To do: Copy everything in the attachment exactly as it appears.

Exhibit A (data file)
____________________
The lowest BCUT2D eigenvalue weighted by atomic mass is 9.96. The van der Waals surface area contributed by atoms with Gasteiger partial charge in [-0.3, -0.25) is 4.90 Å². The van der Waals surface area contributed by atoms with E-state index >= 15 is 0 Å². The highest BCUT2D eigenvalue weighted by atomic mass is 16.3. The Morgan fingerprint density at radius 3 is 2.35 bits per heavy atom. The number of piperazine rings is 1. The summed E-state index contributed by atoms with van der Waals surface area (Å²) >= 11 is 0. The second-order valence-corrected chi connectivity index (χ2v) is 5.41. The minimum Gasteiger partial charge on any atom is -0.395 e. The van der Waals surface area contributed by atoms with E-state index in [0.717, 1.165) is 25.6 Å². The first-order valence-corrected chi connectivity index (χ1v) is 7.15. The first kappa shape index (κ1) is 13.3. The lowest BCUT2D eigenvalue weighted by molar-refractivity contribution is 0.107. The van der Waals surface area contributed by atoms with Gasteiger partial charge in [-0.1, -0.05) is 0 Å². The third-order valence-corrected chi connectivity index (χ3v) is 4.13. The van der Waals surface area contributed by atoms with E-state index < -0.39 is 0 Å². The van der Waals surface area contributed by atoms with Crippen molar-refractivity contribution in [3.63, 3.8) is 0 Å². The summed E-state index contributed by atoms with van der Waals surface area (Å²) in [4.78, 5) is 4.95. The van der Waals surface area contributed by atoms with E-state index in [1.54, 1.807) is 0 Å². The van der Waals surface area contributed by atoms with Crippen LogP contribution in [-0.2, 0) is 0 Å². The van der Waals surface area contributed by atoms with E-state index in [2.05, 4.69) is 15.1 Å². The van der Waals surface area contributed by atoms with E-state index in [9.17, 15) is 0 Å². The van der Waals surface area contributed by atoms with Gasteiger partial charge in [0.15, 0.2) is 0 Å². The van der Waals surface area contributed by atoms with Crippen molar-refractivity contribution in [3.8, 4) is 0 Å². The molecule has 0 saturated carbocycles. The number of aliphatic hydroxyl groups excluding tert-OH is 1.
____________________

The lowest BCUT2D eigenvalue weighted by atomic mass is 9.96. The van der Waals surface area contributed by atoms with Gasteiger partial charge in [-0.3, -0.25) is 4.90 Å². The van der Waals surface area contributed by atoms with E-state index >= 15 is 0 Å². The highest BCUT2D eigenvalue weighted by atomic mass is 16.3. The Morgan fingerprint density at radius 3 is 2.35 bits per heavy atom. The number of piperazine rings is 1. The summed E-state index contributed by atoms with van der Waals surface area (Å²) >= 11 is 0. The second-order valence-corrected chi connectivity index (χ2v) is 5.41. The minimum Gasteiger partial charge on any atom is -0.395 e. The van der Waals surface area contributed by atoms with E-state index in [0.717, 1.165) is 25.6 Å². The first-order valence-corrected chi connectivity index (χ1v) is 7.15. The first kappa shape index (κ1) is 13.3. The lowest BCUT2D eigenvalue weighted by molar-refractivity contribution is 0.107. The van der Waals surface area contributed by atoms with Gasteiger partial charge in [-0.1, -0.05) is 0 Å². The third-order valence-corrected chi connectivity index (χ3v) is 4.13. The van der Waals surface area contributed by atoms with E-state index < -0.39 is 0 Å². The van der Waals surface area contributed by atoms with Crippen molar-refractivity contribution in [3.63, 3.8) is 0 Å². The summed E-state index contributed by atoms with van der Waals surface area (Å²) in [4.78, 5) is 4.95. The van der Waals surface area contributed by atoms with E-state index in [1.54, 1.807) is 0 Å². The van der Waals surface area contributed by atoms with Crippen LogP contribution in [-0.2, 0) is 0 Å². The van der Waals surface area contributed by atoms with E-state index in [2.05, 4.69) is 15.1 Å². The van der Waals surface area contributed by atoms with E-state index in [9.17, 15) is 0 Å². The van der Waals surface area contributed by atoms with Gasteiger partial charge in [0.15, 0.2) is 0 Å². The van der Waals surface area contributed by atoms with Crippen molar-refractivity contribution in [3.8, 4) is 0 Å². The molecule has 0 saturated carbocycles. The number of aliphatic hydroxyl groups excluding tert-OH is 1.